What’s in My Camera Bag?
I bought my first DSLR camera 6 years ago and have since upgraded the camera twice, and have gradually purchased more travel photography equipment. Don’t feel like you have to purchase a lot of items when you’re just starting out. Just upgrade when you need to.
It’s fine if you start out with more basic camera equipment. My first DSLR camera was a Nikon D90 and I absolutely loved it. You can still create amazing content with a cheaper camera, and upgrade when you feel like you need to – e.g., if you want to improve the quality of your photos. Same with lenses – the kit lens initially was completely sufficient for me, but as I started getting more into photography, I realised exactly what was missing in the lens and started buying new lenses and other camera equipment that is suitable for frequent travelers to improve my travel photos.
Let’s start with the camera, shall we?
As I mentioned in the introduction, my first camera was a Nikon D90 that I had for a few years before moving on to a Nikon D7000. I then had the Nikon D7000 for a few years until it was time to get a full frame camera. I now own a Nikon D750, and I love it.
Nikon D750 is an excellent 24.3MP full-frame camera. Some of my favourite features include the Wi-Fi, which is perfect for taking photos of yourself and quickly uploading photos onto your phone, and the tilting screen.
Lenses make a huge difference when it comes to travel photography or any other type of photography that you may enjoy. I used the kit lens – 18-105mm lens – that came with the Nikon D90 for years before getting the 50mm f/1.8 as my second lens. The 50mm f/1.8 lens is perfect for portraits as well as close-up shots of items like these ones I had in my hotel room in Eilat.
I eventually felt the need for a lens that would allow me to zoom in on distant objects, and animals in particular, so that’s when I got the 70-300mm lens.
My current bucket list for lenses includes a wide angle lens and a good zoom lens. A Sigma 14mm f/1.8 lens or another wide angle lens will be the next one that I get. And, hopefully, a 70-200mm lens or a similar one. So if you fancy buying me an expensive gift, there’s your ideas. No? Well, it was worth a shot.
ND filters are the filters used for long exposure photos. They are dark filters that can be attached to the lens that allow you to take longer shots. The ones that I currently use are Cokin ND filters.
As I mentioned in my post about taking photos of yourself, I love using remotes for that exact reason. If I travel on my own, using a tripod and a remote is all you need for taking beautiful self-portraits. I own this remote, which is perfect for beginners and this one which has more settings, including bulb mode with a timer which is perfect for long exposure photos.
Tripods are essential for long exposure photos and when taking photos of yourself. I currently own a tripod similar to this Velbon one, and I currently don’t feel the need to upgrade.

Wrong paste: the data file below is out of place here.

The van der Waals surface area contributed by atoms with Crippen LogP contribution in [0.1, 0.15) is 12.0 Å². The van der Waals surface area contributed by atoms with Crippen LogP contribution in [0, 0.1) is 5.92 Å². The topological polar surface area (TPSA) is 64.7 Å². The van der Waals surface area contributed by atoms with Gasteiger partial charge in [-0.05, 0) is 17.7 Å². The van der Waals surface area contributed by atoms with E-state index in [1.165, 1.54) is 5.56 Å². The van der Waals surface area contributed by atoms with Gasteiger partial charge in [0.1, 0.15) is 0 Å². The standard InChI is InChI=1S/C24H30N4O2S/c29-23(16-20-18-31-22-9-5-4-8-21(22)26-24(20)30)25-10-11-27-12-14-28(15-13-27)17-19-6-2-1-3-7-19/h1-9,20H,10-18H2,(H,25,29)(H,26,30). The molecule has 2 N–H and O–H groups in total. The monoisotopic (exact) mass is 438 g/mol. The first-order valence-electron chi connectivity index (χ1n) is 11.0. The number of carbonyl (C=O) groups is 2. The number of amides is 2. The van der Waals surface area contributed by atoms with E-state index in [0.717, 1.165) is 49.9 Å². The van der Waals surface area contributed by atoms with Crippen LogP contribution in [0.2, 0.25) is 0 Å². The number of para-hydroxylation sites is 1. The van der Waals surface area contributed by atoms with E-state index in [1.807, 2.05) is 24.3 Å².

Long exposure photo of the National Library in Riga, Latvia.
I have several bags that are essential for carrying all my travel photography equipment. The one that I use most frequently is my Gandys backpack. While it’s not technically a camera bag, it fits all my equipment nicely. My actual camera bag is from Lowepro and has a separate compartment for the camera, lenses and filters.
Cleaning kit – keep your camera equipment clean with a cleaning set.
SD cards – I currently have 2 SD cards – Sandisk 128GB.
Spare batteries – It’s always smart to take a spare battery with you. There have been too many times I have forgotten to charge my battery and then had to limit the amout of photos I could take. Silly me.
And that’s it! OK, let’s face it, it took me years to actually purchase all this equipment, and there are still a million more items that I would love to own – more lenses, new ND filters, so that I can take even longer shots, camera stabilizers etc, but, hey, maybe in a few years I will be able to do an update post and have even more amazing equipment for travel photography.
What do you take your travel photos with? I’m always curious to learn what equipment other people use!
I am currently in the hunt for a good camera bag, I have the Lo & Son Claremont, which is the swankiest camera bag out there, but also the smallest, constantly torn between weight, space, plane restrictions and so forth, I find it’s not easy to find the perfect camera bag (first world problem)
Ha, true! I find that if I travel with an actual camera bag, I can’t fit much else in it (clothes, etc), so I’ve started using the Gandys bag as my camera and everything else bag. But I’d love to have a smaller bag like the Lo & Son Claremont one for when I’m just popping out for a few quick photos. We just can’t have it all haha